Home Gaming HTC/ Valve Vive VR Hands-On– Experiences are better than games

HTC/ Valve Vive VR Hands-On– Experiences are better than games

6 min read

Virtual reality is the next big thing in gaming. Whether you believe it or not is besides the point, but over the next six months gaming is going to flourish or be forced to endure the arrival or not one, but three different takes on virtual reality – courtesy of Sony, Oculus and Valve/HTC. Although I got my face on with the former two at E3, it was Valve’s VR demo yesterday that finally convinced me of one thing.

Virtual Reality is much better as an experience than an accessory to games, and Valve is hitting all the right notes here.

In collaboration with smartphone makers HTC (the most surprising news of the year), Valve has crafted a virtual reality system that truly transforms the space around you. Stepping into a relatively small room, I noticed two green sensors placed in two corners of the dark space. The sensors measured the space the room provided, while tracking my position within it. Strapping the rather heavy headset prototype to my head and taking hold of the two weird controllers (more on that soon), I figured out why pretty quickly.


While in an infinite white room that immediately reminded me of the Matrix, I was able to freely walk around. The sense of enormity overwhelmed me, forcing me to forget that I was actually in a small, confined space in the back of an expo centre almost immediately. Walking forward a few steps, a wall of blue lines suddenly appeared in front of me – the Vive’s way of letting me know that I was about a step away from walking face first into a wall that would hurt rather badly outside of the virtual dream I was now fully engrossed in.

That came in handy too, as I was plunged under the surface of the ocean and on board a wrecked vessel buried in colourful reef. The first of many “experiences” the Vive demo comprised of was one of the best, allowing me to passively observe the flowing fish and curious manta ray above my head. As a walked across the broken barge, a massive shadow fell on me. Looking up, I came face to face with a colossal blue whale – the sort of intimate experience a qualified scuba diver could only dream of. One that I was now experiencing inside a dry, safe room, all while feeling as though I wasn’t there at all.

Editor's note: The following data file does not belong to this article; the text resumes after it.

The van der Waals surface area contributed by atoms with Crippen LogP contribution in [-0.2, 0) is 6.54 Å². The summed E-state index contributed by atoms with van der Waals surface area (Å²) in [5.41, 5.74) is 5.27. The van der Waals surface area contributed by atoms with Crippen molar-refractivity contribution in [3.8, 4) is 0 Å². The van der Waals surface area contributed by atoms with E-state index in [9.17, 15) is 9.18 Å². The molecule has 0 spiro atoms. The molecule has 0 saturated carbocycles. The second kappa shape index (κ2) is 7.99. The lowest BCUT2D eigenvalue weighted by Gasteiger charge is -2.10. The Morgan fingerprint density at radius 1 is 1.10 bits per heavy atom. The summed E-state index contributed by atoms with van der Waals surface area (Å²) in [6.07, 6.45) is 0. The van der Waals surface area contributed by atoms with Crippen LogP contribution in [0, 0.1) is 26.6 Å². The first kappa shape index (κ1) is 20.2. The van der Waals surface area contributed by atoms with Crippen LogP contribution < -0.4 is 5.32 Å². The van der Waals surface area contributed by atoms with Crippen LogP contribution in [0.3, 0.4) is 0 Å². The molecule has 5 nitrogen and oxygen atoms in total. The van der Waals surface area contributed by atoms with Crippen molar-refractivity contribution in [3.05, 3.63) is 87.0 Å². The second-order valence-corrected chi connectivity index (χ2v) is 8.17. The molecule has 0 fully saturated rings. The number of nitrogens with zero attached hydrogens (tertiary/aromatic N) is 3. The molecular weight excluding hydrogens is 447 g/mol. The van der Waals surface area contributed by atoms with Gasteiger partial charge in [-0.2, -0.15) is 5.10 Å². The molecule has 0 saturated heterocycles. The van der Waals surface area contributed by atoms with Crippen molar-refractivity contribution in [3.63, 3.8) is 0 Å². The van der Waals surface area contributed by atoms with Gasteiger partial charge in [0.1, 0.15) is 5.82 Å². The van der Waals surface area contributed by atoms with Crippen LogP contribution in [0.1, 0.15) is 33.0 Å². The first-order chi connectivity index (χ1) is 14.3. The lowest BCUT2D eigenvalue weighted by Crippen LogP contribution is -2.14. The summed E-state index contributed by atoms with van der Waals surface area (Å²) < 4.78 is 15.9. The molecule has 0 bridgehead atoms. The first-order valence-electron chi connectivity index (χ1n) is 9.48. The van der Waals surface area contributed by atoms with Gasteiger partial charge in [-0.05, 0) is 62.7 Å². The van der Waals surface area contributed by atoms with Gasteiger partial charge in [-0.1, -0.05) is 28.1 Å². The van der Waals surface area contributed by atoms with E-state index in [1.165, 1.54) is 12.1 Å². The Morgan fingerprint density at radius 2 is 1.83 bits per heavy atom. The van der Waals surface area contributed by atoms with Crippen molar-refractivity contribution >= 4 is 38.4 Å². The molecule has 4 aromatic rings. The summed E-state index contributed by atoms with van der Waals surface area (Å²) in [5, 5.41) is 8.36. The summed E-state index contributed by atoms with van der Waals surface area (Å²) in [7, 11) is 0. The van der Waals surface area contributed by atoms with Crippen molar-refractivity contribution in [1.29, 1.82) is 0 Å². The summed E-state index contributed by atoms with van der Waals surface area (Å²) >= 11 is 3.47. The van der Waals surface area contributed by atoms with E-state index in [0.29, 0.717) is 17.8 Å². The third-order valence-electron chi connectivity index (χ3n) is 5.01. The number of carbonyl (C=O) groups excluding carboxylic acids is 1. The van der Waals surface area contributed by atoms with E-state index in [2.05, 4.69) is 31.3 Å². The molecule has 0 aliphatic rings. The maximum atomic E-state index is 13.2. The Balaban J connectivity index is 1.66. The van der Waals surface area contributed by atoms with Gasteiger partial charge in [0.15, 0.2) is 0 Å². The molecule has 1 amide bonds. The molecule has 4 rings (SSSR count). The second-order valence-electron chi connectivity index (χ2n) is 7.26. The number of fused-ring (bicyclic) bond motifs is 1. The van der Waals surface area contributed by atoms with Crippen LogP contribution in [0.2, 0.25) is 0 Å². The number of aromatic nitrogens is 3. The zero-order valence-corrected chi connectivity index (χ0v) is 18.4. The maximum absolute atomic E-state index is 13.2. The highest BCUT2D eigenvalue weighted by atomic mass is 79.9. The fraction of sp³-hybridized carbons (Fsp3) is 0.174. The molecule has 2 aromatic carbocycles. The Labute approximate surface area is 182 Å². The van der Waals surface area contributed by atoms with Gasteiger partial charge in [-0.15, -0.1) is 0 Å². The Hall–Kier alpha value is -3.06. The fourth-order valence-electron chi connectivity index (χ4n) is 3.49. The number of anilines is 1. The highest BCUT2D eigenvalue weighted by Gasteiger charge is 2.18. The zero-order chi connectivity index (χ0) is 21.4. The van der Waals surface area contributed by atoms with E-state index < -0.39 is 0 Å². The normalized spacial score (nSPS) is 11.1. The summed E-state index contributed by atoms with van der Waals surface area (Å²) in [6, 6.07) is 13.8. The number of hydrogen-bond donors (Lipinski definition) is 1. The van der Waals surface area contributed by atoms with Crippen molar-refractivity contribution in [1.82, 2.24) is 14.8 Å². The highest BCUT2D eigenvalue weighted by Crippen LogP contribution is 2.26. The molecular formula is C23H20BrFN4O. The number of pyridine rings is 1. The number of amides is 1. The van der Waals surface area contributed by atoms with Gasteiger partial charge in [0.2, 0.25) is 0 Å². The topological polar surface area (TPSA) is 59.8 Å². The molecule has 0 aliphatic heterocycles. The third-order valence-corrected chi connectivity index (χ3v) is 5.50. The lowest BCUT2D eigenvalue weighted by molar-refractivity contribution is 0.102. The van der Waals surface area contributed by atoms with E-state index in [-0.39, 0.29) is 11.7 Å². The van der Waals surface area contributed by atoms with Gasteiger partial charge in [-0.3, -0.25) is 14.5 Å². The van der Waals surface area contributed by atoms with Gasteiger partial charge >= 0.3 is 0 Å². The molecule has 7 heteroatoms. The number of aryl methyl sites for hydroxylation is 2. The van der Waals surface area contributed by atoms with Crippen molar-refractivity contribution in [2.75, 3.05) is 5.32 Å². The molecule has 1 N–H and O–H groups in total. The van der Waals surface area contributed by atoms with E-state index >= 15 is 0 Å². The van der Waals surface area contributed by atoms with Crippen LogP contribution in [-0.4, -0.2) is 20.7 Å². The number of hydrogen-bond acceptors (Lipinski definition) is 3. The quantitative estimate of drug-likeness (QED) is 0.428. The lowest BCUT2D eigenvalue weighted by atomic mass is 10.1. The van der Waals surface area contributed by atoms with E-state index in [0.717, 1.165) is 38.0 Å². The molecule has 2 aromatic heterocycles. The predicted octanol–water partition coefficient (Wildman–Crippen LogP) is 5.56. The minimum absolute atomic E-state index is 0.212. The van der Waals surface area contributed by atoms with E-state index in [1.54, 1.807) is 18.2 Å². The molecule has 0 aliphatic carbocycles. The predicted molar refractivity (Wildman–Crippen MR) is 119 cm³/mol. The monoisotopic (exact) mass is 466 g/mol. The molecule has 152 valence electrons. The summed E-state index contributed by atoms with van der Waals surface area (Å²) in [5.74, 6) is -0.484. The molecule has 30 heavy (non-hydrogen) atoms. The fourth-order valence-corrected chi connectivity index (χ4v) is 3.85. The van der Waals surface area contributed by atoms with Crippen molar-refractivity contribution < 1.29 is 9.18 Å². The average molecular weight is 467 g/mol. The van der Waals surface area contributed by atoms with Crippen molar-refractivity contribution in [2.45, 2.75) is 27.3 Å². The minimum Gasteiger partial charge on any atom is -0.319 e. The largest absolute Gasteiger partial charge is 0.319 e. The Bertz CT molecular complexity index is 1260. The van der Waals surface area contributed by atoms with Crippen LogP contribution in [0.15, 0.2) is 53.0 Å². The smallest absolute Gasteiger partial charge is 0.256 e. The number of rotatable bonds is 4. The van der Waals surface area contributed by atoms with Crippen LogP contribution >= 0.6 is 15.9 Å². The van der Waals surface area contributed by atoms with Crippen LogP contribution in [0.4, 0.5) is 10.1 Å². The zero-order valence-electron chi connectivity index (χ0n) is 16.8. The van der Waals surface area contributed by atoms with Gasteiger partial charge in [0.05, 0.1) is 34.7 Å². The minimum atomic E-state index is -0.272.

The experiences thereafter ranged from observing a tabletop war (something I think could easily be used for more surreal spectator sports like Dota) to painting colourful works of art in 3D space. The two controllers in my hands acted as digital extensions of them, much like Sony’s Morpheus and the Move Controllers. This not-yet-final designs feature a touchpad on the front and a trigger on the back – which allowed me to change colours while painting with a smooth scroll, or pick up items with the grip of the trigger.

Setting into a virtual kitchen, another of the numerous demos I experienced, this extra layer of interaction just made it all the more real. Walking around my work station, I combined ingredients such as eggs, hot sauce and carrots to make a dish that I’m glad didn’t actually exist – especially since the carrots seemed hard enough to shatter the knife I attempted to cut them with. Again the Vive managed to completely lose me within its world, letting my fleeting mind wander into the kitchen rather than remind itself that this was, essentially, still a game.


But nothing resonated quite as well with me than the final surprise of the demo – an intimate wandering around of the Secret Shop found in Dota 2. After a brief run in with the Shopkeeper, I was free to move around the small kiosk of magical goods, focusing in on some Tangos on a table, a miniature Aegis and some legendary Dota Hero weaponry. While doing this, a curious creature watched me from a corner, begging that I give it a little pet in my passing by. Something I did frequently, much to the odd little fellow’s delight.

Marked around the shop were points that I could interact with, shrinking my view down drastically to get a better look at things (while blowing up the scale of the room tenfold). One of these encounters in particular took me onto a nearby table – after which I was rudely greeted by a spider coming up to my torso. Being utterly petrified of the creatures in real life, I immediately jumped back – uneased by the mere presence of the digital being as it scurried along in the opposite direction.

And then it hit me. This is what I want virtual reality to be. This is what virtual reality should be.

While I still truly love the idea of gaming experiences built from the ground up with virtual reality in mind (EVE: Valkyrie being a personal favourite), I really do believe that the true strength of this platform lies within interactive experiences rather than fully fledged, serious games. The Dota Store Demo, in amongst the other amazing ones I got to try beforehand, captured my imagination and attention completely. There wasn’t the world’s biggest gaming expo happening around me. There wasn’t a controller at the end of my hand. There was just me in a room being ransacked by Roshan, with my widening eyes looking up at the yellow pupils of terror getting closer and closer to me.

Sure there’s still the issue of having immersion broken by some trailing cables (the controllers are wireless…the headset not so much), but Valve and HTC blew me away yesterday. There’s no doubt in my mind right now who is the frontrunner in this closing race, as the Vive looks set to launch well ahead of the competition by the end of the year.

But I don’t want it for games just yet. Right now, I’d just give anything to visit the Storekeeper one more time.

Last Updated: August 6, 2015

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